The town of Chinon is situated on the banks of the river Vienne in Indre-et-Loire. The vinyards of the Chinon AOC cover the relatively steep banks of the Vienne as well as the less steep slopes running northward from the hills above Chinon to the Loire. The vineyards consist almost entirely of erosional scree and gravels on top of rather hard Turonian limestones. Toward the Loire itself the Turonian limestones give way to the Jurassic rock of the Loire.
The reds and rosés are made from Cabernet Franc (known locally as Cabernet Breton), with an allowance of 10% Cabernet Sauvignon. They are typically dry and light to medium bodied and go well with food. In good vintages the red wines can be cellared for 10 years or more. Cabernet Franc grown on the stony terraces of the area tends to be a young wine with dominant notes of blackcurrant and anise. The wines from the steeper rockier areas along the hills that separate the Loire from the Vienne tend to produce wines that are more tannic and express the more austere terroir in a range of alkaloid flavors that give the wines a mineral, gamey complexity and a strong tannic backbone. These wines also tend to develop a velvety depth of spice flavors as they age. Though typically thought of as lighter wines, reds from good producers and strong vintages can be full bodied and well structured for aging. Their whites are composed primarily of Chenin blanc. They are typically described as dry, soft, light, and clean.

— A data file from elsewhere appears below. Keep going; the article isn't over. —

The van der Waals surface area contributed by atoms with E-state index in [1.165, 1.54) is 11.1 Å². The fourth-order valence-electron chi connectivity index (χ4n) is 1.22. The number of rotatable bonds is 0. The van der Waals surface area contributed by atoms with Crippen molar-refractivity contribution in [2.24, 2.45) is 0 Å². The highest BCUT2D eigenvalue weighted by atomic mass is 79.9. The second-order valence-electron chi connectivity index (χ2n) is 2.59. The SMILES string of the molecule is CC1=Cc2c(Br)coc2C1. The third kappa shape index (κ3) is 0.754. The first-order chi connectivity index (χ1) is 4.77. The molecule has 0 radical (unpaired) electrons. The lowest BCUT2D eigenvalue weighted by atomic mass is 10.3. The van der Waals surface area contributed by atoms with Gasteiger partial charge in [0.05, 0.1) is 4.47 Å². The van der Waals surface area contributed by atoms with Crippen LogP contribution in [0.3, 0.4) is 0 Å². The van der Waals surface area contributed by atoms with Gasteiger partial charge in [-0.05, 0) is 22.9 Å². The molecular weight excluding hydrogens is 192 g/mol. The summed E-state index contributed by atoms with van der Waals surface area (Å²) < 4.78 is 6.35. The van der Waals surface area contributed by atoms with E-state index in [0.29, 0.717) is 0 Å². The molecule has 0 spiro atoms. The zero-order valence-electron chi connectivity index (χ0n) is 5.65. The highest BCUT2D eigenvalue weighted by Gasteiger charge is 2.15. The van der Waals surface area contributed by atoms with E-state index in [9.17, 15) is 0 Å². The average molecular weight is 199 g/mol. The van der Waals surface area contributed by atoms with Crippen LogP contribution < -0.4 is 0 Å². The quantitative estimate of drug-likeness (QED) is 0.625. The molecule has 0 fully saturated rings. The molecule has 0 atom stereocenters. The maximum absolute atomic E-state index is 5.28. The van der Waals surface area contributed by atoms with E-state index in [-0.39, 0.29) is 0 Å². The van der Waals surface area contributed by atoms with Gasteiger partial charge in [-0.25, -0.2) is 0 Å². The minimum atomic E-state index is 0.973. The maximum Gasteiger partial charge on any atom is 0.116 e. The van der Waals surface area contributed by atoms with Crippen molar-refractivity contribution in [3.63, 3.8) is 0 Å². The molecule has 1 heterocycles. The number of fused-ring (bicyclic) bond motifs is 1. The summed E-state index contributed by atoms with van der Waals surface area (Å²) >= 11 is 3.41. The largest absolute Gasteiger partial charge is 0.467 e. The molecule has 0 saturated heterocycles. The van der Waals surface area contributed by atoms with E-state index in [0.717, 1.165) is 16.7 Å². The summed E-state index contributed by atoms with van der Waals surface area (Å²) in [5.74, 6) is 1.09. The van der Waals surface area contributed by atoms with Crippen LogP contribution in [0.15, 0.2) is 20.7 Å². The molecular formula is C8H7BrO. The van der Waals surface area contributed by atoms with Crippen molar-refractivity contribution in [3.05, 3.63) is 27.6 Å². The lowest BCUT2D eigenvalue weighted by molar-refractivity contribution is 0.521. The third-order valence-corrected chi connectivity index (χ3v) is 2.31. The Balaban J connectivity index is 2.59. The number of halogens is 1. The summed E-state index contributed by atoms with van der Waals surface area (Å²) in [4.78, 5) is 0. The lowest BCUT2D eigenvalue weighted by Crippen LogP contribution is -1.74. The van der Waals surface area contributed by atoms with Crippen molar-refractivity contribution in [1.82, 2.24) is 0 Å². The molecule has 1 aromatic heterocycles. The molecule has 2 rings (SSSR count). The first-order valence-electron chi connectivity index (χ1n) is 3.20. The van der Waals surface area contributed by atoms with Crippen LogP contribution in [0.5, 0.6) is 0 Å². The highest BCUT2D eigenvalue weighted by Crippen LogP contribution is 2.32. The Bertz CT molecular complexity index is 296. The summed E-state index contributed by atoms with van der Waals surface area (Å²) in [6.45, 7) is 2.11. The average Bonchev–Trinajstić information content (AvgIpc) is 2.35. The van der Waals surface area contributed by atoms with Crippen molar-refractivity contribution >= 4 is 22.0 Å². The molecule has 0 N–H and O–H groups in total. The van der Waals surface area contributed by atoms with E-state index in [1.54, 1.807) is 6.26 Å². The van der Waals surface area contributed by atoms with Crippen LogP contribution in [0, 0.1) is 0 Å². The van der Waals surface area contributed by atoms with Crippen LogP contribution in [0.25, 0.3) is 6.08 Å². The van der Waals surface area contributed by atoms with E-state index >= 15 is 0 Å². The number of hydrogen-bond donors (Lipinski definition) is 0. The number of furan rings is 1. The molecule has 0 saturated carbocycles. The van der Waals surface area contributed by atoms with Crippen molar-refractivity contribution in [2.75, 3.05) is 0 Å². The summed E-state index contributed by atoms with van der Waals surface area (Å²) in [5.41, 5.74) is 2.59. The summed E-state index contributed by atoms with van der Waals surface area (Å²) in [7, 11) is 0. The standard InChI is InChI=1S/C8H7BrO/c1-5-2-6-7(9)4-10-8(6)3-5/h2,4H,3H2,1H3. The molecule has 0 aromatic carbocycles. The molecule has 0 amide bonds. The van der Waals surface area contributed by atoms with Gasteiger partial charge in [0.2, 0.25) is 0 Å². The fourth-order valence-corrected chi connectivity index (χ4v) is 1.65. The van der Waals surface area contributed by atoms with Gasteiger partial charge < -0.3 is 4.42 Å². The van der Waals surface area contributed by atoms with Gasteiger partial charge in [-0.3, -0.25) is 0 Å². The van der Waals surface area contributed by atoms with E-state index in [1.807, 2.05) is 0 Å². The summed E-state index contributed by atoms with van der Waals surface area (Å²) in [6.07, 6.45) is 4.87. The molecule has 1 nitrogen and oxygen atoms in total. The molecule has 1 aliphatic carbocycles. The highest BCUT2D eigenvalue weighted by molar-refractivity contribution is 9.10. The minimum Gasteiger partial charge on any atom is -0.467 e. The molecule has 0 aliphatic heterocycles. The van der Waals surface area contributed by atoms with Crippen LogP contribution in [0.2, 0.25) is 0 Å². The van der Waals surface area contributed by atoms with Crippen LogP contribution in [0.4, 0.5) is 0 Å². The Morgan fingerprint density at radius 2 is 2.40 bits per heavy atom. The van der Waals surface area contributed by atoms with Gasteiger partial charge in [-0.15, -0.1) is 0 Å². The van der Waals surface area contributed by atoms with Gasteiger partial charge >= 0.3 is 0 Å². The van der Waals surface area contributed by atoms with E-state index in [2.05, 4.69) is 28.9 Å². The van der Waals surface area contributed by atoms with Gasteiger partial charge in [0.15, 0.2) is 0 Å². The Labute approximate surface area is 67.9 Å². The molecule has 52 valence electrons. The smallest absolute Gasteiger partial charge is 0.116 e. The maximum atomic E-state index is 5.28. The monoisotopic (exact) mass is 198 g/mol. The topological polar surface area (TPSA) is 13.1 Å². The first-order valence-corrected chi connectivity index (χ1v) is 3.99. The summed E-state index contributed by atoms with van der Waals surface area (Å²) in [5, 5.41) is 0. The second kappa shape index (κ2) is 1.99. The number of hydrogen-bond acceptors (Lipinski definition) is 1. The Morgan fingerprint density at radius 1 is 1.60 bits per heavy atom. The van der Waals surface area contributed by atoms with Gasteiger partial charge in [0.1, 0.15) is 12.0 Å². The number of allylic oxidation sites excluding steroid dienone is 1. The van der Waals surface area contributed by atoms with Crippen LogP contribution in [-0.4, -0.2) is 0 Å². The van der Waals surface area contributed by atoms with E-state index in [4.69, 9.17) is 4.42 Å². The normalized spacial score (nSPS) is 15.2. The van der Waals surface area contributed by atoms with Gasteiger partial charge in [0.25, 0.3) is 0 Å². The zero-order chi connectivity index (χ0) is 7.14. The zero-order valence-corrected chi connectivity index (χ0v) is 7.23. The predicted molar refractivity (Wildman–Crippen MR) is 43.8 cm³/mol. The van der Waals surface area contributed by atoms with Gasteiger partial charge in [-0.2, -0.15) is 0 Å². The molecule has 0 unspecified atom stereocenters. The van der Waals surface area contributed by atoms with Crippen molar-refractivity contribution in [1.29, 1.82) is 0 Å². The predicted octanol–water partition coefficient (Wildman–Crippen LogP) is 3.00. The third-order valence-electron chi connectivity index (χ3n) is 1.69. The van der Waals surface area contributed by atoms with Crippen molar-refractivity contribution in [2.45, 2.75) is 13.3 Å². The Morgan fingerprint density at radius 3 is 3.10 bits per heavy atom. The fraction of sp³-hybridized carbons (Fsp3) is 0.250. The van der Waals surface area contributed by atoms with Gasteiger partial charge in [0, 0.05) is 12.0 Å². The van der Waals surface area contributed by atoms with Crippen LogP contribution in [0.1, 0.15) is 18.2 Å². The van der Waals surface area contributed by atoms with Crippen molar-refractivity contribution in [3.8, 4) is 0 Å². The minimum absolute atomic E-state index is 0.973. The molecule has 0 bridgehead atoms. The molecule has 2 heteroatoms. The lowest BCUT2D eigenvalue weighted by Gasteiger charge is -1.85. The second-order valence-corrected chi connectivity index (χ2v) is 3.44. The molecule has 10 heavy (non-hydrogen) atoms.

- Robinson, Jancis (2006). The Oxford Companion to Wine, third edition. Oxford University Press. ISBN 0-19-860990-6.